Orthokeratology is an excellent alternative to correcting one’s vision without the use of glasses, surgery or eye exercises.

The fundamental principle of Orthokeratology is to change the shape of the front curvature of the eye (cornea) with a specially designed Rigid Gas Permeable Contact Lens. The effect is very similar to refractive eye surgery (PRK and LASIK) with the exception that with orthokeratology we do not cut into the tissue of the eye.

Through positive and negative (pushing and sucking) fluid forces under the lens we can manipulate the thickness of the epithelial cells (first seven layers of corneal cells). The interesting fact of these epithelial cells is that they were designed to move and change their thickness. This is necessary to help with the wound healing process of the cornea. All that we are doing with Orthokeratology is to control the precise movement and placement of these cells.

This is a histology picture taken courtesy of Dr. Jennifer Choo which demonstrates how the epithelial cells change their thickness under the Orthokeratology lens to create the vision correction.
Epithelial shape change due to orthokertology lens

As for long-term safety, modern Overnight Orthokeratology has now been around for over 13 years. I have personally been practicing Orthokeratology for more than 15 years with my wife being my first patient and have seen no serious eye infection in our practice due to Orthokeratology.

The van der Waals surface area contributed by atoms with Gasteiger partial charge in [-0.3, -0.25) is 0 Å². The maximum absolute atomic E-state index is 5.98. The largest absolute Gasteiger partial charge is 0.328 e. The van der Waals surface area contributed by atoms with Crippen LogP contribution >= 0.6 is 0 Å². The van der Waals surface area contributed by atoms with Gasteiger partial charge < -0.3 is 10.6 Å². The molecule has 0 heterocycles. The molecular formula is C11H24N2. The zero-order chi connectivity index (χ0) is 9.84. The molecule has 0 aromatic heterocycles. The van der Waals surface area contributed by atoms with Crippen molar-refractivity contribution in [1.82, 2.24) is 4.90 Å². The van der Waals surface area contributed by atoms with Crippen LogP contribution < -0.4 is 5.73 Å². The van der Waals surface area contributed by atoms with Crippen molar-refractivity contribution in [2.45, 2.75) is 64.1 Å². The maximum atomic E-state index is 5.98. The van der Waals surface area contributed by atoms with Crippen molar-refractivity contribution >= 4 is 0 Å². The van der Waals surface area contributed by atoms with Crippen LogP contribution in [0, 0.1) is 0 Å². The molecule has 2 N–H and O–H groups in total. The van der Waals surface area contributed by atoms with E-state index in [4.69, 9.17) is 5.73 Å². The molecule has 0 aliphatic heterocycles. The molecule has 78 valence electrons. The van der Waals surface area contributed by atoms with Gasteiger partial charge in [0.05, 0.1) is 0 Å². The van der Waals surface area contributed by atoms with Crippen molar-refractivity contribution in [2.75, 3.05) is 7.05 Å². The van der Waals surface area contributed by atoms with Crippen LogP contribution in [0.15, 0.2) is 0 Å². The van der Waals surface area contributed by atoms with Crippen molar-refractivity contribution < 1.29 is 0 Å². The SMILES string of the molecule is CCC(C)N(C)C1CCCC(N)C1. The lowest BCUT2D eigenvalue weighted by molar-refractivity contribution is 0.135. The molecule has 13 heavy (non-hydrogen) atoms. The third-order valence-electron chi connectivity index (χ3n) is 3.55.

In this picture, you can see a topography scan showing her cornea after Orthokeratology.

Orthokeratology Bulls Eye Topography

If you review the safety/complication literature about Orthokeratology the severe cases were all due to infection of the eye and in most of these cases either the Orthokeratology practitioner was poorly trained, substandard materials were used or the patient was non-compliant to the required hygiene protocols (didn’t do as they were told by their eye care practitioner).

Research done by Australian and American corneal researcher institutes have all concluded that Orthokeratology holds no significantly higher risk to corneal health compared to regular contact lens wear and has a significantly lower risk profile when compared to refractive surgery, a fact that is further proven by the FDA (American Food and Drug Administration) approving Orthokeratology as a safe procedure for the correction of eye refractions in June 2002.

It is important to note that the effect of Orthokeratology is temporary. To maintain the vision correction, it is required to wear the retainer lens every night while you sleep. This is due to the epithelial cells being replaced in the cornea every ten days. The rejuvenation of the cornea presents a double edge sword for Orthokeratology.

On the one side it forces Orthokeratology to be a non-permanent correction method, but on the other hand, it allows the Orthokeratology process to be adaptive. Should a person’s refractive error change, the Orthokeratology lens can be replaced with new ones to correct for the changed prescription. Also, should a person wish to halt the procedure the lens wear can simply be stopped, and the cornea will revert to its original shape within 14 – 18 days allowing for alternative correction methods